Louise Bourgeois, Eyes, 1995. Photo by NML in Battery Park, 2014.

FALL 2015
The Cooper Union

This course explored both the history and the current function of public sculpture in New York City, including commemorations of historical events, monuments to the cult of great men and women, war memorials, modern monumental public art and contemporary sculptural installations. Site visits included the sculptural programs at the Highline, Battery City Park, and Central Park, which we juxtaposed with the installation of artwork at Storm King sculpture park in the Hudson valley. We also compared public sculpture from the ancient period through the 19th Century from the Metropolitan Museum of Art to what we had visited in situ throughout the city of New York. At the close of the semester, we visited to Roosevelt's memorial Four Freedoms Park on Roosevelt Island in NYC as an example of public-art-as-environment.

Our work was structured around active discussion and formal analysis in situ, which alternated with class discussion at Cooper of the readings. Class discussions provided some historical context for the places and objects we looked at together, but their main purpose was to give us some theoretical framework for the "publicness" of these objects/situations.

If you find this list useful, get in touch and tell me what you would edit or found lacking: natashallorens [at] gmail

Robert A. Caro, The Power Broker: Robert Moses and the Fall of New York. New York: Knopf, 1974
David Carrier, “The Aesthete in Pittsburgh: Public Sculpture in an Ordinary American City,” Leonardo, vol. 36, no. 1, (2003), pp. 35-39
Elizabeth Grosz, “Bodies-Cities,” in Sexuality and Space, ed. Beatriz Colomina (Princeton, NJ: Princeton Architectural Press, 1992), pp. 241 – 253.
Rem Koolhaas, “Introduction,” in Delirious New York: A Retroactive Manifesto for Manhattan (New York: Monacelli Press, 1994), pp. 9 - 12
Rosalind E. Krauss, “Sculpture in the Expanded Field,” October, Vol. 8 (Spring, 1979), pp. 30-44
Mary Miss, “On a Redefinition of Public Sculpture,” Perspecta, vol. 21, (1984), pp. 53-69.
Robert Smithson, “A Thing is a Hole in a Thing it is Not” and “Entropy Made Visible,” in Robert Smithson: The Collected Writings, ed. Jack Flan (Berkeley: University of California Press, 1996), 95 – 96, 301 – 310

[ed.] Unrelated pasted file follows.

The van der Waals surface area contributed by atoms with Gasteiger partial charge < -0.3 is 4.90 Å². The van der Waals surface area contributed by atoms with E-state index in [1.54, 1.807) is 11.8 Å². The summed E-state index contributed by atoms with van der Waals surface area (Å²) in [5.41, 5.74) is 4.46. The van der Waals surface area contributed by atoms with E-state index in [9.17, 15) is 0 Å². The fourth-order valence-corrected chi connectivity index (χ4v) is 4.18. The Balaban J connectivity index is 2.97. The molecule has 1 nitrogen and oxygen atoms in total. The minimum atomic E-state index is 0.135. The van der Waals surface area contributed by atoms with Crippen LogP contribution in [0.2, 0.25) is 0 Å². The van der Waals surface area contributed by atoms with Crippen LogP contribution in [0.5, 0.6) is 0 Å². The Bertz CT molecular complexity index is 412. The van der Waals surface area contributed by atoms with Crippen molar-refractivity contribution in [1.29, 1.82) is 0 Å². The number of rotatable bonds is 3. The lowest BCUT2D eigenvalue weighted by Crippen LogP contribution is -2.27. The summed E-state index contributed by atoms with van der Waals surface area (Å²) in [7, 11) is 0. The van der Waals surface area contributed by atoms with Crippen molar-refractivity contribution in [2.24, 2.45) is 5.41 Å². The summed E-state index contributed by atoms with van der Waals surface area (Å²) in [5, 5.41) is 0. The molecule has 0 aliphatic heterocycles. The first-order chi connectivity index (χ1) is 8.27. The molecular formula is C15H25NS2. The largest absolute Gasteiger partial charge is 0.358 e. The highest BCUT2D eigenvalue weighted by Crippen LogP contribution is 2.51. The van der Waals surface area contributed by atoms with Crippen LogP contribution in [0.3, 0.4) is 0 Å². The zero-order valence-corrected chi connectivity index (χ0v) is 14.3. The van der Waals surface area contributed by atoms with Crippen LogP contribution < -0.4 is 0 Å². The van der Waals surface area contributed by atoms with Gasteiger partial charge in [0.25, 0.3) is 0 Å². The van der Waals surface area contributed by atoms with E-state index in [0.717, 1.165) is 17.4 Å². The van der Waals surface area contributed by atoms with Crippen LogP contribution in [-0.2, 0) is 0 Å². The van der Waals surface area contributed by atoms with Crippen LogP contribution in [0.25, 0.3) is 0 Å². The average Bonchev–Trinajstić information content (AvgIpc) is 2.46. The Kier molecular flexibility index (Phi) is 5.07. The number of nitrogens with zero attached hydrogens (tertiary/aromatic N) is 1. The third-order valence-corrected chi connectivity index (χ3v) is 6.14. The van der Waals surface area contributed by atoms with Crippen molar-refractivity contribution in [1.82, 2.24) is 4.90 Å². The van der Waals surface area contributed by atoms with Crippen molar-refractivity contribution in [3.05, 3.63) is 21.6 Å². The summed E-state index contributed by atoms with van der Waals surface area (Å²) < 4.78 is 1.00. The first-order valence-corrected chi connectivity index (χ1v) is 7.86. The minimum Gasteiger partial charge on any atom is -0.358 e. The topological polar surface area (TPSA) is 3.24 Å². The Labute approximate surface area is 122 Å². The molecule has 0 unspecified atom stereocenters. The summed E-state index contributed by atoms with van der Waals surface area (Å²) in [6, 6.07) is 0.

Joshua David and Robert Hammond, High Line: The Inside Story of New York City's Park in the Sky (New York: Farrar, Straus and Giroux, 2011), EXCERPTS
Rem Koolhaas, “Pehistory,” in Delirious New York: A Retroactive Manifesto for Manhattan (New York: Monacelli Press, 1994), pp. 13 - 28
Michel de Certeau and Steven Rendell, “Walking in the City,” in The Practice of Everyday Life (Berkeley: University of California Press, 1984 (pp. 91 – 110)
Henri Lefebvre, “Spectral Analysis” and “The Right to the City,” in Writings on Cities, Eleonore Kofman and Elizabeth Lebas, eds., Oxford, Blackwell Publishers, 1996, 139-159
Rem Koolhaas, “Postmortem,” in Delirious New York: A Retroactive Manifesto for Manhattan (New York: Monacelli Press, 1994), pp. 283 - 291
Vito Acconci, “Public Space in a Private Time,” Critical Inquiry, Vol. 16, No. 4 (Summer, 1990), pp. 900-918
Michael North, “The Public as Sculpture: From Heavenly City to Mass Ornament,” Critical Inquiry, Vol. 16, No. 4 (Summer, 1990), pp. 860-879
John S. Crawford, “The Classical Tradition in American Sculpture: Structure and Surface,” American Art Journal Vol. 11, No. 3 (Jul., 1979), pp. 38-52
James K. McNutt, “Plaster Casts After Antique Sculpture: Their Role in the Elevation of Public Taste in American Art Institutions.” Studies in Art Education, vol. 31, no. 3, (Spring 1990), pp. 158-167
Robert. Smithson, “Fredrick Law Olmsted and the Dialectical Landscape,” in The Writings of Robert Smithson, ed. Nancy Holt (New York, 1979, pp. 117-128
Edward K. Spann, “The Greatest Grid,” in Daniel Schaffer, Two Centuries of American Planning (Baltimore: Johns Hopkins University Press, 1988), pp. 11- 39
Morrison H. Heckscher, "Creating Central" in The Metropolitan Museum of Art Bulletin, vol. LXV, no. 3, (Winter 2008)
Michael Warner, “Zoning Out Sex,” in The Trouble with Normal (Cambridge, Mass: Harvard University Press, 1999), pp. 149 – 193
Samuel R. Delany, “...Three, Two, One, Contact: Times Square Red, 1998,” in Times Square Red, Times Square Blue (New York: New York University Press, 1999), pp. 111 – 199
Rosalyn Deutsche, “Reasonable Urbanism,” in Joan Copjec and Michael Sorkin, eds., Giving Ground: The Politics of Propinquity (London: Verso, 1999), pp. 175 – 206
W. J. T. Mitchell, “The Violence of Public Art: ‘Do the Right Thing,’" Critical Inquiry, Vol. 16, No. 4 (Summer, 1990), pp. 880-899
Richard Serra, “Art and Censorship,” Critical Inquiry Vol. 17, No. 3 (Spring, 1991), pp. 574-581
James E. Young, Memory, Countermemory, and the End of the Monument,” in At Memory’s Edge (New Haven: Yale University Press, 2000)
Kurt W. Forster, “Monument/Memory and the Mortality of Architecture,” Oppositions 25, Fall 1982, 2 – 19
Rosalyn Deutsche, "The Whole Truth," Artforum international. 09 2014: 139,140,142,12
Kenneth Gross, “Talking with Statues,” in The Dream of the Moving Statue (Ithaca: Cornell University Press, 1995), pp. 249 – 260